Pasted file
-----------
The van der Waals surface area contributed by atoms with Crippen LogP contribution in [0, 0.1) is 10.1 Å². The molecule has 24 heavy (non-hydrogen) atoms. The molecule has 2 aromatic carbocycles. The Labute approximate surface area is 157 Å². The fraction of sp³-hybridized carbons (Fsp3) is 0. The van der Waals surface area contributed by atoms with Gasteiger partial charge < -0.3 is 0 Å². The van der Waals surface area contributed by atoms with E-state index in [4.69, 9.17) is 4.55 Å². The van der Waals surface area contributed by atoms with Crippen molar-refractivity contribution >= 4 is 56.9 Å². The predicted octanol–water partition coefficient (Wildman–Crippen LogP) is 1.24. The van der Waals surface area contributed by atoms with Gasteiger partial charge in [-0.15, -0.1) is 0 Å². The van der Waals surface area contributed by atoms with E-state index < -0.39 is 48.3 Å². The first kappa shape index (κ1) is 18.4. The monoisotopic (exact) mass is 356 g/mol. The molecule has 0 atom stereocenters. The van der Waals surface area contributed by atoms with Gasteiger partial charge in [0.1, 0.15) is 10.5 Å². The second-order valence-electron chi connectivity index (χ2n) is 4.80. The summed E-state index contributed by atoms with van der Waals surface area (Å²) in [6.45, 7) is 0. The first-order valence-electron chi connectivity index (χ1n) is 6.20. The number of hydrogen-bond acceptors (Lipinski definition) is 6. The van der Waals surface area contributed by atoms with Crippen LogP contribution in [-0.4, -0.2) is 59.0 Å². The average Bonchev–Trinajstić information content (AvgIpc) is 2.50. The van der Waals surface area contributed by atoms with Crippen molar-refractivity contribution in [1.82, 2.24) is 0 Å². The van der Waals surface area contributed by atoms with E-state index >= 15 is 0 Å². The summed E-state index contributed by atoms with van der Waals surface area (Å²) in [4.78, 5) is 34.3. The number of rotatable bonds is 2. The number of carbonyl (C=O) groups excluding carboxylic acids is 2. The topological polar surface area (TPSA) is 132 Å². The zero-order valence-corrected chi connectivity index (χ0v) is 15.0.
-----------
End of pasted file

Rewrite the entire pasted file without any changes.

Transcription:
The van der Waals surface area contributed by atoms with Crippen LogP contribution in [0, 0.1) is 10.1 Å². The molecule has 24 heavy (non-hydrogen) atoms. The molecule has 2 aromatic carbocycles. The Labute approximate surface area is 157 Å². The fraction of sp³-hybridized carbons (Fsp3) is 0. The van der Waals surface area contributed by atoms with Gasteiger partial charge < -0.3 is 0 Å². The van der Waals surface area contributed by atoms with E-state index in [4.69, 9.17) is 4.55 Å². The van der Waals surface area contributed by atoms with Crippen molar-refractivity contribution >= 4 is 56.9 Å². The predicted octanol–water partition coefficient (Wildman–Crippen LogP) is 1.24. The van der Waals surface area contributed by atoms with Gasteiger partial charge in [-0.15, -0.1) is 0 Å². The van der Waals surface area contributed by atoms with E-state index < -0.39 is 48.3 Å². The first kappa shape index (κ1) is 18.4. The monoisotopic (exact) mass is 356 g/mol. The molecule has 0 atom stereocenters. The van der Waals surface area contributed by atoms with Gasteiger partial charge in [0.1, 0.15) is 10.5 Å². The second-order valence-electron chi connectivity index (χ2n) is 4.80. The summed E-state index contributed by atoms with van der Waals surface area (Å²) in [6.45, 7) is 0. The first-order valence-electron chi connectivity index (χ1n) is 6.20. The number of hydrogen-bond acceptors (Lipinski definition) is 6. The van der Waals surface area contributed by atoms with Crippen LogP contribution in [-0.4, -0.2) is 59.0 Å². The average Bonchev–Trinajstić information content (AvgIpc) is 2.50. The van der Waals surface area contributed by atoms with Crippen molar-refractivity contribution in [1.82, 2.24) is 0 Å². The van der Waals surface area contributed by atoms with E-state index >= 15 is 0 Å². The summed E-state index contributed by atoms with van der Waals surface area (Å²) in [4.78, 5) is 34.3. The number of rotatable bonds is 2. The number of carbonyl (C=O) groups excluding carboxylic acids is 2. The topological polar surface area (TPSA) is 132 Å². The zero-order valence-corrected chi connectivity index (χ0v) is 15.0.